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Retinal Blinding Disorders and Gene Therapy - Molecular and Clinical Aspects

[ Vol. 10 , Issue. 5 ]


Birgit Lorenz, Markus Preising and Knut Stieger   Pages 350 - 370 ( 21 )


Retinal blinding disorders together have a prevalence of 1 in 2000 humans world wide and represent a significant impact on the quality of life as well as the possibility to attain personal achievements. Mutations in genes that are expressed either in RPE cells, photoreceptors or bipolar cells can cause varying forms of degenerative or stationary retinal disorders, as the presence of the encoded proteins is crucial for normal function, maintenance and synaptic interaction. The degree of damage caused by different mutations depends upon the type of mutation within the gene, resulting in either total absence or the presence of a non-functional or potentially toxic protein. Potential treatment strategies require the identification of the cell type, in which the mutated gene is expressed for later targeting by viral vector mediated gene transfer. In the first part of this review, the authors present different cellular pathways that take place either in the RPE, photoreceptors, or bipolar cells. Furthermore, the authors demonstrate why genetic and molecular testing methods, which clearly identify the disease causing mutations, are crucial for attaining the correct diagnosis in order to indentify patients suitable to be treated by upcoming new therapeutic methods. In the second part, a short clinical classification of the most important forms of retinal blinding disorders is given, together with clinical aspects concerning the problems that arise when facing low residual visual perception and the enormous heterogeneity of symptoms within these disorders.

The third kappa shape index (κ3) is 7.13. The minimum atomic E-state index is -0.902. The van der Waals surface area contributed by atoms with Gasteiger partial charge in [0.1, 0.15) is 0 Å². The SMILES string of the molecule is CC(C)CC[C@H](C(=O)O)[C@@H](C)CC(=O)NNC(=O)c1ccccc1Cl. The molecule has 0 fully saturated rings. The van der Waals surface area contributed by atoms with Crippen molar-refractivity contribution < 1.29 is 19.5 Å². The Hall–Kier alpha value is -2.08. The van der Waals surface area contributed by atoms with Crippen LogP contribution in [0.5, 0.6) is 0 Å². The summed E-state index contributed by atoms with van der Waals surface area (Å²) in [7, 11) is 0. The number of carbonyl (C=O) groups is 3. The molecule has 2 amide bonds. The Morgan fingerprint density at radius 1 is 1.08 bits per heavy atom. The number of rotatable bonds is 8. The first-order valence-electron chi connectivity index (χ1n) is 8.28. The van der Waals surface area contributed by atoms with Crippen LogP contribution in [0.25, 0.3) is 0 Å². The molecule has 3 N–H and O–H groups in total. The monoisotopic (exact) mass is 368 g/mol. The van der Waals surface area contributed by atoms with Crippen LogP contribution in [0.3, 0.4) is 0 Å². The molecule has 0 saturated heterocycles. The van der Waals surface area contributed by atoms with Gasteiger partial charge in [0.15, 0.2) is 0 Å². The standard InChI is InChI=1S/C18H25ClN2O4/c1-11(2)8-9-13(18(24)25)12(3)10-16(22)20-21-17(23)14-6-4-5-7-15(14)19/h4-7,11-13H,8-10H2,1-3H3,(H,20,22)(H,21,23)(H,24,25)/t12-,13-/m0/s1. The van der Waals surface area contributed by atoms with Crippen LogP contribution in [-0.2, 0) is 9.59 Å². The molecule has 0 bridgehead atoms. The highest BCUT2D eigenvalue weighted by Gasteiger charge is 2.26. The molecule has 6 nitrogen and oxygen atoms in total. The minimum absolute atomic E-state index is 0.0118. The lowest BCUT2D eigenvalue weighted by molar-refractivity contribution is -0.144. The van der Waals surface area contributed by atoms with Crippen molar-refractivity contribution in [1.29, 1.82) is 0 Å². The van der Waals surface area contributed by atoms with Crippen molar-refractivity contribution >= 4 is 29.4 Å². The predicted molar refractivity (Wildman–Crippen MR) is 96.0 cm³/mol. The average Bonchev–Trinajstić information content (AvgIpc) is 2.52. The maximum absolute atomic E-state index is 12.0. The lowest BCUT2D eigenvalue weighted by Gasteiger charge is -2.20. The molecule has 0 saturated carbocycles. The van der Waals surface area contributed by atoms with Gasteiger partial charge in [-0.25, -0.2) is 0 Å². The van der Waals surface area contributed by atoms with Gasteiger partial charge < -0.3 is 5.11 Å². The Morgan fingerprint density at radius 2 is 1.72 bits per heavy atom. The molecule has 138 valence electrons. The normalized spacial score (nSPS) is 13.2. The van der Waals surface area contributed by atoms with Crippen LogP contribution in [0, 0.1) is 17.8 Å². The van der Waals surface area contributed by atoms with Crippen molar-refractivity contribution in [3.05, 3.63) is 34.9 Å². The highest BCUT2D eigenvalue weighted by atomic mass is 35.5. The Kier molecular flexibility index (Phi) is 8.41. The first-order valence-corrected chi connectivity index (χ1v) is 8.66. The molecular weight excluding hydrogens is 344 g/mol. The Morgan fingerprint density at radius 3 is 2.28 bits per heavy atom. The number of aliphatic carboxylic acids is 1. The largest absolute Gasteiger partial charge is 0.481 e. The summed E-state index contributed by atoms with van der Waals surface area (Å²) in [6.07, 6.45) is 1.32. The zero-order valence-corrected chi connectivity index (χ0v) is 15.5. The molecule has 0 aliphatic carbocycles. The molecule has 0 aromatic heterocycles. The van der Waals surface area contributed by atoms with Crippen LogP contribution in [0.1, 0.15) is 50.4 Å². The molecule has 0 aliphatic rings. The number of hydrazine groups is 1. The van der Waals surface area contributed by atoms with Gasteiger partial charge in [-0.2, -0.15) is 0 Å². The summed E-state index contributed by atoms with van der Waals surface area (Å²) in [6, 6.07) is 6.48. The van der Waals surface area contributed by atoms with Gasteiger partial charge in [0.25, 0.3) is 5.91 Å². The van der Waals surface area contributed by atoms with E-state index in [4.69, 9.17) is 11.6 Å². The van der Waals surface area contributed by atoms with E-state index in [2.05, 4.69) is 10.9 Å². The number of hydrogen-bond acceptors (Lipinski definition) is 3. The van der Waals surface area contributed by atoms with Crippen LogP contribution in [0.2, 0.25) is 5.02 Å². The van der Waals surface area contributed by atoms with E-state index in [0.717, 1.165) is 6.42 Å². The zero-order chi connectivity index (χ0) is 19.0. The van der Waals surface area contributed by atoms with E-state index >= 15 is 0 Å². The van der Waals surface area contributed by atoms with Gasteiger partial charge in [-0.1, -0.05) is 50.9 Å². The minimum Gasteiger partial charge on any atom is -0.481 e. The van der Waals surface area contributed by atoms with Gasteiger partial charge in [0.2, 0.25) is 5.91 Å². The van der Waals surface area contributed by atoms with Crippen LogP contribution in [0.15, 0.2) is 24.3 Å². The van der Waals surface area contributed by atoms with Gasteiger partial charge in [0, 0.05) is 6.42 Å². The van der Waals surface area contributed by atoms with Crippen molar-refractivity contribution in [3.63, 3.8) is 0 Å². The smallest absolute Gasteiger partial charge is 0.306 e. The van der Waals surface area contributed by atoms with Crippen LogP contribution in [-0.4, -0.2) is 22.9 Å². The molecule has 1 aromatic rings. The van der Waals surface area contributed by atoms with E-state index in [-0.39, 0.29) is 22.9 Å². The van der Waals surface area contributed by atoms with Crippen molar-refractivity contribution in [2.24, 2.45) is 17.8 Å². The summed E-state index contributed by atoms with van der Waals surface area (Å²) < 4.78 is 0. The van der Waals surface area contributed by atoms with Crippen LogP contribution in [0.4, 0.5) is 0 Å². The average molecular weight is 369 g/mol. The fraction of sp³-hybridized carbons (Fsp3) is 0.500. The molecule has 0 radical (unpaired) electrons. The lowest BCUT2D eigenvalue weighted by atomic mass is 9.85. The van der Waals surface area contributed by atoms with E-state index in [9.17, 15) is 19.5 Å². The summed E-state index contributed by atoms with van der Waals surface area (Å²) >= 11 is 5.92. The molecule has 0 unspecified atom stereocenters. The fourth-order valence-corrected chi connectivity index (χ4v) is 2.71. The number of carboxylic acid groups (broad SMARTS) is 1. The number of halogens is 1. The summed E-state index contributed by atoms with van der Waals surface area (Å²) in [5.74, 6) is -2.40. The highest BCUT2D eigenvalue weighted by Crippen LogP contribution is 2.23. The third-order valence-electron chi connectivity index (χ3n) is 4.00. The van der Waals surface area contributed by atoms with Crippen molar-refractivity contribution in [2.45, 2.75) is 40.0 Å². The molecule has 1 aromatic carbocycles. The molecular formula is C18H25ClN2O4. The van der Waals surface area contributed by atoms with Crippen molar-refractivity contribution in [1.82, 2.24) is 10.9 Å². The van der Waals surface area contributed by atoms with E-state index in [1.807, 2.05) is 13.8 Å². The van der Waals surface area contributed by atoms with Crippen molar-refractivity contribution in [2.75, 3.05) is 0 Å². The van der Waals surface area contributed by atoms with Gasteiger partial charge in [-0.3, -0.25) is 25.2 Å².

Retina, LCA, EOSRD, retinitis pigmentosa, gene therapy, retinal degeneration, RPE, photoreceptors, Retinal blinding disorders, retinal pigment epithelium, apoptosis, adeno-associated viral (AAV) vec-tors, Leber congenital amaurosis, retinal dystrophy, RPE65 deficiency, phagocytosis, rhodopsin, congenital stationary night blindness, fundus albipunctatus, Bothnia dystrophy, Newfoundland rod-cone dys-trophy, MERTK, choroideremia, visual cycle, TYR, pink eye dilution gene, pigment epithelial growth factor, BEST1 gene, GNAT, RHOK, Bipolar Cell Signal-ing, Usher Syndrome, Bardet Biedl Syndrome, Missense Mutations, Null Mutations, Poly-morphisms, rod-cone dystrophies, cone-rod dystrophies, cone dystro-phies, uniparental isodisomy, non-Mendelian inheritance, Fundus autofluorescence, optical coherence tomography, electrooculo-gram, vitel-liforme macular dystrophy, autosomal dominant Vitreoretinochoroidopathy, auto-somal recessive Bestrophinopathy, funduscopy, fundus flavimaculatus, Stationary Cone Diseases/Achromatopsia, Stationary Rod Diseases/CSNB, Retinoschisis, Albinism


Department of Ophthalmology, Justus-Liebig-University Giessen, Friedrichstr. 18, 35385 Giessen, Germany.

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